I start to agree before remembering that I didn’t know this. “Wait, what?”
“She texted me,” Millie says, all innocent round green eyes and flirting freckles.
“Rayme texted you?” She didn’t text me. Millie didn’t mention it, either.
“Uh, yeah.” Millie follows Mom into the kitchen and I’m left with Ed, whose hands are shoved deep into his pockets—safe, he won’t break anything this way—and Alex, who saunters over and sits on the couch, kicking his feet onto the coffee table.
“Alex,” I say.
He drops his feet.
“Want a beer?” At their nods, I turn and head into the kitchen. Mom and Millie are staring into the oven and moaning over the sight and smells of the roasting meat.
“Christ, that looks good.” Millie’s gravelly voice rockets a gallon of blood down my body and toward my groin, before I remember that she’s talking about my mother’s cooking.
Mom heads out the back door to pick vegetables for the salad, and Millie leans against the counter, smiling at me. It’s a quiet smile, a real one, where her mouth curves but doesn’t open, and her eyes move all over my face, cataloging, almost like she’s reading a news story for the latest update.
“Hey, you,” she says.
It feels like everything finally goes still. With the tenure party, the spontaneous sex, and this last week of cycling work/dating-app adrenaline/sleep/repeat, I realize we haven’t just been us in days. It doesn’t sound like a lot, but Millie is a fixture in my life. When I don’t get time with her . . . it’s weird.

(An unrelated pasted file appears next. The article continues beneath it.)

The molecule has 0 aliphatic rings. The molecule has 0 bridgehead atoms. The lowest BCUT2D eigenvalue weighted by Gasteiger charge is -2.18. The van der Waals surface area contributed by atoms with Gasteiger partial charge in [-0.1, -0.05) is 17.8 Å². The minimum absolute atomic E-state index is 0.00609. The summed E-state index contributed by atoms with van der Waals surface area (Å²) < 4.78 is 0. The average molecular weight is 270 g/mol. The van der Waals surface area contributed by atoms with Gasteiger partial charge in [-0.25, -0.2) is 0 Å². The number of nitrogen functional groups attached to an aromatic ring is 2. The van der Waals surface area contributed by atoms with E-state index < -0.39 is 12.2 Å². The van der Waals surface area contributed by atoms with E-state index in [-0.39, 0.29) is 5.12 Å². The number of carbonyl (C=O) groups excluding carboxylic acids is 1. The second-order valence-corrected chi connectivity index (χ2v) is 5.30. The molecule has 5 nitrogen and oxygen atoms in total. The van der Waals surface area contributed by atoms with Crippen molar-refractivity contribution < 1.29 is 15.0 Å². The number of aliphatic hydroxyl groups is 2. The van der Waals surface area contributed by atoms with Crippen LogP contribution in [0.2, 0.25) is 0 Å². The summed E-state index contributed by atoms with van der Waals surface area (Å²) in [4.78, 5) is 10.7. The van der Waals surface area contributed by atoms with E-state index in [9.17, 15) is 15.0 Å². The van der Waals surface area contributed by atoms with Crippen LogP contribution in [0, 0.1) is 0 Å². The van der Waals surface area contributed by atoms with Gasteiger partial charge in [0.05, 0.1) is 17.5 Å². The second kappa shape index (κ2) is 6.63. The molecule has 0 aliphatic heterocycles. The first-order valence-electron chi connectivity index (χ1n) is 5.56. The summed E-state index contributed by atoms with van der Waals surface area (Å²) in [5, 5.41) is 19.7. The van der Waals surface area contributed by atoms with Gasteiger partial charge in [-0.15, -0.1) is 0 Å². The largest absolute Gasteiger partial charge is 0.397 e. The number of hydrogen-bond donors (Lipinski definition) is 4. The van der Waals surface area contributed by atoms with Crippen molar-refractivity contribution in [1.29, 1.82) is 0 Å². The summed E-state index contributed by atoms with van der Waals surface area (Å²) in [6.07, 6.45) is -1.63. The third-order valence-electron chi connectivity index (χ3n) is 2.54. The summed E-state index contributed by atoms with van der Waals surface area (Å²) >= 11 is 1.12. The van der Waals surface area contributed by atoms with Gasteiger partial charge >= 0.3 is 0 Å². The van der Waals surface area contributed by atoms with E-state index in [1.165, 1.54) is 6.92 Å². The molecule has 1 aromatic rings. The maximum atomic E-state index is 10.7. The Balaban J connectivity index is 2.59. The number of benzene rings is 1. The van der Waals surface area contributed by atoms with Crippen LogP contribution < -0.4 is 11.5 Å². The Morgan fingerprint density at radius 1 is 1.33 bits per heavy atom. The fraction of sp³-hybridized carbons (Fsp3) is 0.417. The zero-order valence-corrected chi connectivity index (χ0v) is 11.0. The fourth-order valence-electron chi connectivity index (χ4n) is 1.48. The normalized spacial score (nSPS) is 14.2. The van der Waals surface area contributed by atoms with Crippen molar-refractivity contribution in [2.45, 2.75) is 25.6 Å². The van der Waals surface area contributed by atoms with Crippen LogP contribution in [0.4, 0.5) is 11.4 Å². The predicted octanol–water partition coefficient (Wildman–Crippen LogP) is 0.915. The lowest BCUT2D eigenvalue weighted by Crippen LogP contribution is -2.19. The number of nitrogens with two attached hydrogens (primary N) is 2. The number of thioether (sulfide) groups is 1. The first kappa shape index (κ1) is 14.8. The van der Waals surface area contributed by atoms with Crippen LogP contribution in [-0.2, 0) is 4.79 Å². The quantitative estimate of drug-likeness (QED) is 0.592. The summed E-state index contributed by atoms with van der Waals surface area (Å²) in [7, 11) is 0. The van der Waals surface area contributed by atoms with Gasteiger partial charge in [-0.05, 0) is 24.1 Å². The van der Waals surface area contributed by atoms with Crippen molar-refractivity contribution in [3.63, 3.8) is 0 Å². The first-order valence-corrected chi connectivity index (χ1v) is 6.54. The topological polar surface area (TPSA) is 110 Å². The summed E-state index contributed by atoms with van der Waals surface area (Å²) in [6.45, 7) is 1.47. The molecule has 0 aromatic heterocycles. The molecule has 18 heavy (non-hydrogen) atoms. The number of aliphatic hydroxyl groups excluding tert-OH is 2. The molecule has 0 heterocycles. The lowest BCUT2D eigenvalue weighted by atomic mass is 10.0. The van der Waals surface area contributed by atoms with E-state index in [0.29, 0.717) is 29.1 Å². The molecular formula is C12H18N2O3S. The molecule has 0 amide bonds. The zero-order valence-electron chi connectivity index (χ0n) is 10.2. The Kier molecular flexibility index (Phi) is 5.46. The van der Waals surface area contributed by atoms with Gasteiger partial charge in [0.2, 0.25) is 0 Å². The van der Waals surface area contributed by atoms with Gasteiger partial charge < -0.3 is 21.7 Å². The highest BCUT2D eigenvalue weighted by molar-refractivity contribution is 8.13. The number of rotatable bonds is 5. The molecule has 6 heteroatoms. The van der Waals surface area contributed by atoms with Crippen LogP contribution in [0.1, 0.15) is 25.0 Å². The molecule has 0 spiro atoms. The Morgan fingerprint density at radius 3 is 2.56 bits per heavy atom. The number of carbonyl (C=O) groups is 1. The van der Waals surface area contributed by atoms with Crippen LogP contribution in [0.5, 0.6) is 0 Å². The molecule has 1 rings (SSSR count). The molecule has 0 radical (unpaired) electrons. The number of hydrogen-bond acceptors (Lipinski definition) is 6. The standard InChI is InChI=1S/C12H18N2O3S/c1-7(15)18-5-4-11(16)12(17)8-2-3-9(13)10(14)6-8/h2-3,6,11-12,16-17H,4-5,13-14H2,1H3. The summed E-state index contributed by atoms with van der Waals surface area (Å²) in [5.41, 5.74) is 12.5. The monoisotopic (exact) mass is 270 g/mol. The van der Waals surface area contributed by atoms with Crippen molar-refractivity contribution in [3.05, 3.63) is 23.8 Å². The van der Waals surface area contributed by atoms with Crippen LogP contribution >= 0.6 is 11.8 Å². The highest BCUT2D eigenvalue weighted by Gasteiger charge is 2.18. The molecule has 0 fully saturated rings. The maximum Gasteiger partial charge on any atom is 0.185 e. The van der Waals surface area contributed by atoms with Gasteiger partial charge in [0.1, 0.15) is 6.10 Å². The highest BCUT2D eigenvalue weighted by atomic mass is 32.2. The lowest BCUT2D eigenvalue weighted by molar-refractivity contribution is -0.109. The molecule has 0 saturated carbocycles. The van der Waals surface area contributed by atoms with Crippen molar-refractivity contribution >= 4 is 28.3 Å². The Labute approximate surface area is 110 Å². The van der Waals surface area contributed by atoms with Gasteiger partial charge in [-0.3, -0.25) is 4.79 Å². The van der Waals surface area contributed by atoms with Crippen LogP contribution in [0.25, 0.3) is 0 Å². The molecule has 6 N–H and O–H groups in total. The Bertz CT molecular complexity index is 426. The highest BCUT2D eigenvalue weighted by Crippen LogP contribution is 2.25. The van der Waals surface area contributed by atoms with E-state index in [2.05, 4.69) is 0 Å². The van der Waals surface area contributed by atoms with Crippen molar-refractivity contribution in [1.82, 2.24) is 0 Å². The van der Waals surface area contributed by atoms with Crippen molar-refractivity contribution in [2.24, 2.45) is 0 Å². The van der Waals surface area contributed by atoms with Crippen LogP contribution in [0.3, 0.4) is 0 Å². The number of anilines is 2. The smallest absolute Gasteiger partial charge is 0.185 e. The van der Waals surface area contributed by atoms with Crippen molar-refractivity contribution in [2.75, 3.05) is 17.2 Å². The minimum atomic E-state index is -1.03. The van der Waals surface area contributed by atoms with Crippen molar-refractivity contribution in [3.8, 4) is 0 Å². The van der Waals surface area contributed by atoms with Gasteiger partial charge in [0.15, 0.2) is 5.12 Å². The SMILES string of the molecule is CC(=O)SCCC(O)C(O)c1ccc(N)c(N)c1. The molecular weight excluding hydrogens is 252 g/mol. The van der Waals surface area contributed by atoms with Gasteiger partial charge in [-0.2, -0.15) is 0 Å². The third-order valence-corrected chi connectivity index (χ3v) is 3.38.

I shrug. “Work’s been bananas. How about you?”
“Same.” Millie pulls a hair tie off her wrist and bundles her hair on top of her head. “I got started on the book.”
“That’s awesome.” I reach for a high five. Her hand is a soft slap of warmth against mine. “How are things going on the dating front?”
“Meh.” She looks down to the floor. “There’s one guy I’m talking to a fair bit.”
“That’s awesome! See, I told you they weren’t all losers.” She shrugs noncommittally. “Is he cool?”
She nods. “What about you?”
Tension rises like steam in the room, and it feels like every other sound falls away. “Yeah. Same. Well, the two still, really. But Catherine and I stay up late messaging lately. It’s . . . nice.”
Millie gnaws at her lip for a few seconds, and I can’t read the reaction. Is it jealousy?
“Is this the one whose picture you didn’t like?” she asks.
I groan. “Come on, this again?”
She grins. “Tell me about her.”
There’s a flash of annoyance when I realize how easily she’s managed to turn the conversation back to me. She deflects before I realize she’s done it.
“Well,” I start, leaning back against the counter and choosing my words carefully, “I’m not sure what department she’s in, but it sounds like she’s faculty at UCSB. She’s funny—I told you that—and laid-back, but shares these amazing stories. Apparently in college she went to Africa for a month and got into a car with the wrong driver and ended up, like, two hundred miles away from the town she was supposed to be in, but she just got on a bus and went back.”
Millie smiles faintly. “Wow. How cool.”
“She has a sister and—like you—her mom died when she was younger.” I pause, looking at her closely. “You two would probably get along really well, actually. If things don’t work out with us, maybe I just found you a backup best friend for when I’m out of town.”
Millie bites her lower lip, looks at my mouth, and then takes a sharp, deep breath, turning away toward the sink. “Did you notice that neither of your parents have said happy birthday to you?”
A breath comes out of me as a laugh. “It’s not my birthday yet.”
She turns back around to face me. “But isn’t that why we’re here?”
“Only sort of,” I say. “Mom just wanted everyone here so she could brag that I spent my birthday with her.”